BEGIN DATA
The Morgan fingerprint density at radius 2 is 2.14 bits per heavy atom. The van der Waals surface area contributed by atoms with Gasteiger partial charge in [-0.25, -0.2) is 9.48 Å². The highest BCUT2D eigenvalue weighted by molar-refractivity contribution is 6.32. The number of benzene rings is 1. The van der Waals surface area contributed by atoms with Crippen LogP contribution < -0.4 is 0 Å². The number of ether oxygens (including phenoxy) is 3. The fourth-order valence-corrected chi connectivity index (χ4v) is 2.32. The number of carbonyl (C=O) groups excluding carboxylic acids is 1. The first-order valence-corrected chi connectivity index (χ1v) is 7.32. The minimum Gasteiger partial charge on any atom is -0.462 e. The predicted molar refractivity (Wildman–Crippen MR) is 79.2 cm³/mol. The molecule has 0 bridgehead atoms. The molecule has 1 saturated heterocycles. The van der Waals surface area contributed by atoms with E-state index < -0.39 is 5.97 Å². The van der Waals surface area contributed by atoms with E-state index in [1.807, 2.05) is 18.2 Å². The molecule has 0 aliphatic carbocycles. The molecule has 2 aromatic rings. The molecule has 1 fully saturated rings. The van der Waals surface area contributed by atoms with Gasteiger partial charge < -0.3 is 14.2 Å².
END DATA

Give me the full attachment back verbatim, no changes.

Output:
The Morgan fingerprint density at radius 2 is 2.14 bits per heavy atom. The van der Waals surface area contributed by atoms with Gasteiger partial charge in [-0.25, -0.2) is 9.48 Å². The highest BCUT2D eigenvalue weighted by molar-refractivity contribution is 6.32. The number of benzene rings is 1. The van der Waals surface area contributed by atoms with Crippen LogP contribution < -0.4 is 0 Å². The number of ether oxygens (including phenoxy) is 3. The fourth-order valence-corrected chi connectivity index (χ4v) is 2.32. The number of carbonyl (C=O) groups excluding carboxylic acids is 1. The first-order valence-corrected chi connectivity index (χ1v) is 7.32. The minimum Gasteiger partial charge on any atom is -0.462 e. The predicted molar refractivity (Wildman–Crippen MR) is 79.2 cm³/mol. The molecule has 0 bridgehead atoms. The molecule has 1 saturated heterocycles. The van der Waals surface area contributed by atoms with E-state index < -0.39 is 5.97 Å². The van der Waals surface area contributed by atoms with E-state index in [1.807, 2.05) is 18.2 Å². The molecule has 0 aliphatic carbocycles. The molecule has 2 aromatic rings. The molecule has 1 fully saturated rings. The van der Waals surface area contributed by atoms with Gasteiger partial charge < -0.3 is 14.2 Å².